tomorrow’s public inquiry today

Is anyone else disturbed by the fact Ed Balls appears to have been replaced by Chris Dillow?

Ed Balls, the schools secretary and only member of the Co-operative party in the cabinet, will today propose that 100 schools over the next two years become co-operative trust schools owned and controlled by the local community. He will tell the annual conference of Labour’s sister party that he is putting up an extra £500,000 so trust schools have extra financial help to become co-operatives. The move comes as Michael Stephenson, the new general secretary of the Co-operative party and a former political officer at Downing Street, claims co-ops could be on the brink of a revival in Britain. “Co-ops are an idea whose time has come back.”

He is looking at how to persuade Labour to bring the co-operative model into railways, schools, housing and other public services, arguing that Labour, searching for new ideas, can find intellectual renewal in those behind co-operatives. The Co-operative party has already succeeded in persuading Network Rail to review its governance structures to see how it can make rail users part of its board.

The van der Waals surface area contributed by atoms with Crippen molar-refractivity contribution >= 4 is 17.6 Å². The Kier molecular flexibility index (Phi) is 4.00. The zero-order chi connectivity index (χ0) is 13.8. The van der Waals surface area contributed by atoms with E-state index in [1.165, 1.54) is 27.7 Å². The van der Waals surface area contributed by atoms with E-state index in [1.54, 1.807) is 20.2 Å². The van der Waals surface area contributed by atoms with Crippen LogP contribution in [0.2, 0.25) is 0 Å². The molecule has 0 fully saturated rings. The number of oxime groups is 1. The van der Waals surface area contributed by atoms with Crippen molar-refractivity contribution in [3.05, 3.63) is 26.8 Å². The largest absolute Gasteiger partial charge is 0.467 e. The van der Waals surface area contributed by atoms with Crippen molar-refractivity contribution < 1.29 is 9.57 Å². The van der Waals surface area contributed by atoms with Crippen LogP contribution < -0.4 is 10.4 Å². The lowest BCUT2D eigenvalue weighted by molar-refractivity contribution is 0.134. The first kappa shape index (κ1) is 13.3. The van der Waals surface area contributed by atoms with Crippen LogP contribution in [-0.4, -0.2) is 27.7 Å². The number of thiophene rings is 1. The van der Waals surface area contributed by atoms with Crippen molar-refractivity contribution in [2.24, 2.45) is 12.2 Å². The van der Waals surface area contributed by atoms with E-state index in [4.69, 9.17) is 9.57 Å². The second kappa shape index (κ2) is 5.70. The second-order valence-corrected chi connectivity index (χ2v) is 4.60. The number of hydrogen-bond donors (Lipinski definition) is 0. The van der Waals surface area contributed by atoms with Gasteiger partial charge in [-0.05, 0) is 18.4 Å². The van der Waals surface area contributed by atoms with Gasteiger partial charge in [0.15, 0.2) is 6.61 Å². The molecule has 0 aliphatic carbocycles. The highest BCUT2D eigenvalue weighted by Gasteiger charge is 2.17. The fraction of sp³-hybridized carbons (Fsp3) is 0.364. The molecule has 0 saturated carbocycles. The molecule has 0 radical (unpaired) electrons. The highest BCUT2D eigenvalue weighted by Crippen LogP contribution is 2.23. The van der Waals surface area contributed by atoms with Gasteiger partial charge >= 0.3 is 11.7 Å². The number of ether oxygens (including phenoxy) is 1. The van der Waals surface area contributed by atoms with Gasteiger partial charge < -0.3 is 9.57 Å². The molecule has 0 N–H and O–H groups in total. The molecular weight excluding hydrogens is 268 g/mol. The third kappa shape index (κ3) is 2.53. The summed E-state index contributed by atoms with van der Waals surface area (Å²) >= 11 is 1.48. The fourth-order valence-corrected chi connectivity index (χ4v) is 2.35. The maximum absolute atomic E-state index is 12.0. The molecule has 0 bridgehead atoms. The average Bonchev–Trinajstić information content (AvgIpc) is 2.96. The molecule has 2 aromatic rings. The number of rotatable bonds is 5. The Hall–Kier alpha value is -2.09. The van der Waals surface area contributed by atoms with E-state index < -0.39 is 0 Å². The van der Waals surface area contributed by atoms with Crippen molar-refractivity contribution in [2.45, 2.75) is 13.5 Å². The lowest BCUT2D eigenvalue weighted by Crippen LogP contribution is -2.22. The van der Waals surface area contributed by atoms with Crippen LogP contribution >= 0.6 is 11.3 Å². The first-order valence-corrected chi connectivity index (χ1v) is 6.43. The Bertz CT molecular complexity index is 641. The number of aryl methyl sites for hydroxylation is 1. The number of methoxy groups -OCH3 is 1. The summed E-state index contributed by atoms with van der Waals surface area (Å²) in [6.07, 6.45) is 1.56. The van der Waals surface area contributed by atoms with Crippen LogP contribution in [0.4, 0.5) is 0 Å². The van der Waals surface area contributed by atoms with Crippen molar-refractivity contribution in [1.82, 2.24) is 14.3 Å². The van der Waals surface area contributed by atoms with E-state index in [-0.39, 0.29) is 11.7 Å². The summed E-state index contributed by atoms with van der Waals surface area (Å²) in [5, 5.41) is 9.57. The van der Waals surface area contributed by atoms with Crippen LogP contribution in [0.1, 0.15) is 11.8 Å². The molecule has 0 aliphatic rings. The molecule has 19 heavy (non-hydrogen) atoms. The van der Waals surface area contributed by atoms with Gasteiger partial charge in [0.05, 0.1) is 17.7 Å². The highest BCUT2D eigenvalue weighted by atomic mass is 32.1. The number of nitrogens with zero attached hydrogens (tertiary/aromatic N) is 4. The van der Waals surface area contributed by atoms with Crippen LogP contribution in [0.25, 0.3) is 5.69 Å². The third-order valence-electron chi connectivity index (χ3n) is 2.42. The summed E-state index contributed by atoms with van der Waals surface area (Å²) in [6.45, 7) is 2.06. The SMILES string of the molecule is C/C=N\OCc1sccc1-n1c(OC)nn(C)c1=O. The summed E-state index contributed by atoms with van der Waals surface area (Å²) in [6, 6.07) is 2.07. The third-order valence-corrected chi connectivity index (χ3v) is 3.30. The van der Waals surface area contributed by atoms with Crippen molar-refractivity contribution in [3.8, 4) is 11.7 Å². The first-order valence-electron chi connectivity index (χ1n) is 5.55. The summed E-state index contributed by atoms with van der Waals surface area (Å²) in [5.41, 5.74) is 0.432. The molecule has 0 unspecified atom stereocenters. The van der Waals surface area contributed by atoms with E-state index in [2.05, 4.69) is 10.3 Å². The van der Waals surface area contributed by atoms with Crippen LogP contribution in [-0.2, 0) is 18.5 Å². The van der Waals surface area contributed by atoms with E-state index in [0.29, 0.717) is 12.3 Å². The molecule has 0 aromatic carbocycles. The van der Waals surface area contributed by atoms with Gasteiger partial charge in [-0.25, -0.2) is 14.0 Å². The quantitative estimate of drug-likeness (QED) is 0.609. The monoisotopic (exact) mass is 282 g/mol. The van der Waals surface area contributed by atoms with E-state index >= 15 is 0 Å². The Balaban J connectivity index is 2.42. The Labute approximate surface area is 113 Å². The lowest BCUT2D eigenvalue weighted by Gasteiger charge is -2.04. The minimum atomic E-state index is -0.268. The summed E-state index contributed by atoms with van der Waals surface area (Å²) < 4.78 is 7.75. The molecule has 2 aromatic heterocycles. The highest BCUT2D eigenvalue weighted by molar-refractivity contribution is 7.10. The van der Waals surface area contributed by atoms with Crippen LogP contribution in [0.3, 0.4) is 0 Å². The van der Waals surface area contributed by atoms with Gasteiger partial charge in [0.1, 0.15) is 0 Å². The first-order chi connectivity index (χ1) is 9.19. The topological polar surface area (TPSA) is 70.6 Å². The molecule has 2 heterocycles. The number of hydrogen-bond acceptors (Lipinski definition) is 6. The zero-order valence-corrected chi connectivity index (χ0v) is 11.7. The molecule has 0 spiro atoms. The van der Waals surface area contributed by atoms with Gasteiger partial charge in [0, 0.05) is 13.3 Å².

The actual policy is fairly milksopful, but still; it can hardly blow up too badly. Meanwhile, Gordon Brown announced an insulation push, but for some reason, not an air-source heat pump in sight. It’s been badly received; there could be more, although that’s hardly an insight, but I’m not impressed by Tony Woodley trying to make “lag the loft” a smear analogous to McCain’s tyre gauges.

If this is officially policy amateur hour, I’d point out that my own pet scheme on this issue deals with the problem of what if this winter’s really bad and WON’T SOMEBODY THINK OF THE CHILDREN CODGERS? rather well. To recap, I propose to fund it out of the existing bill for fuel subsidies capitalised over several years, and make it subject to individual choice, and voluntary-but-automatic. Those who don’t want to or can’t take advantage of it can just continue to receive cash. Full implementation of it would eventually reach one-third of UK households, and the bill is £1.98bn, all of which is existing spending. So we could chuck in the £910m from the gas pushers to fund an extra payment for the opters out.

Oh yes, and there’s this. I’m beginning to picture some sort of awful inquiry commission wanting to know just what I was thinking, and how I can claim I didn’t know cooperatively-owned prefabricated guerrilla hospitals linked to some sort of leftwing cross of Facebook and CVSTrac were going to grow to enormous size and attack our cities.




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